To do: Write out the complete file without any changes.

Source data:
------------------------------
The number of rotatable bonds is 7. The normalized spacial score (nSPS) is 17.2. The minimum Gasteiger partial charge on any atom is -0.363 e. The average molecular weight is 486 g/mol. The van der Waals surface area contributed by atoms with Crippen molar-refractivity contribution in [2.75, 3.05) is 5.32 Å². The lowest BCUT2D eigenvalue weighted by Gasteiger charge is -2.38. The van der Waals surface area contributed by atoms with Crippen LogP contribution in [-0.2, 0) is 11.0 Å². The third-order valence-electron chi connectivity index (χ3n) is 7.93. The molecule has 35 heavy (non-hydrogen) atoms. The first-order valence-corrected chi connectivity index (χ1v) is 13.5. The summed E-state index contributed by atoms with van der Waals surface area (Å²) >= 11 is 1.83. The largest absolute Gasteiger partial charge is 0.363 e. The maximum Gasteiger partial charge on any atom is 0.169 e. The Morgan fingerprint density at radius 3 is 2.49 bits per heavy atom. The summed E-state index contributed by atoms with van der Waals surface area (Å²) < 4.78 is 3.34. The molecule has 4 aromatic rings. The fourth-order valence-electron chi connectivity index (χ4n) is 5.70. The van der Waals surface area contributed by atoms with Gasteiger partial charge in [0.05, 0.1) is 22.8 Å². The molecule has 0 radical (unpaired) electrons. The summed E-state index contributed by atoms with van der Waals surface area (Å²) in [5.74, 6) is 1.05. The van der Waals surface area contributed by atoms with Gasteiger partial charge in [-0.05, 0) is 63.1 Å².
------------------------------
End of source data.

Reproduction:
The number of rotatable bonds is 7. The normalized spacial score (nSPS) is 17.2. The minimum Gasteiger partial charge on any atom is -0.363 e. The average molecular weight is 486 g/mol. The van der Waals surface area contributed by atoms with Crippen molar-refractivity contribution in [2.75, 3.05) is 5.32 Å². The lowest BCUT2D eigenvalue weighted by Gasteiger charge is -2.38. The van der Waals surface area contributed by atoms with Crippen LogP contribution in [-0.2, 0) is 11.0 Å². The third-order valence-electron chi connectivity index (χ3n) is 7.93. The molecule has 35 heavy (non-hydrogen) atoms. The first-order valence-corrected chi connectivity index (χ1v) is 13.5. The summed E-state index contributed by atoms with van der Waals surface area (Å²) >= 11 is 1.83. The largest absolute Gasteiger partial charge is 0.363 e. The maximum Gasteiger partial charge on any atom is 0.169 e. The Morgan fingerprint density at radius 3 is 2.49 bits per heavy atom. The summed E-state index contributed by atoms with van der Waals surface area (Å²) < 4.78 is 3.34. The molecule has 4 aromatic rings. The fourth-order valence-electron chi connectivity index (χ4n) is 5.70. The van der Waals surface area contributed by atoms with Gasteiger partial charge in [0.05, 0.1) is 22.8 Å². The molecule has 0 radical (unpaired) electrons. The summed E-state index contributed by atoms with van der Waals surface area (Å²) in [5.74, 6) is 1.05. The van der Waals surface area contributed by atoms with Gasteiger partial charge in [-0.05, 0) is 63.1 Å².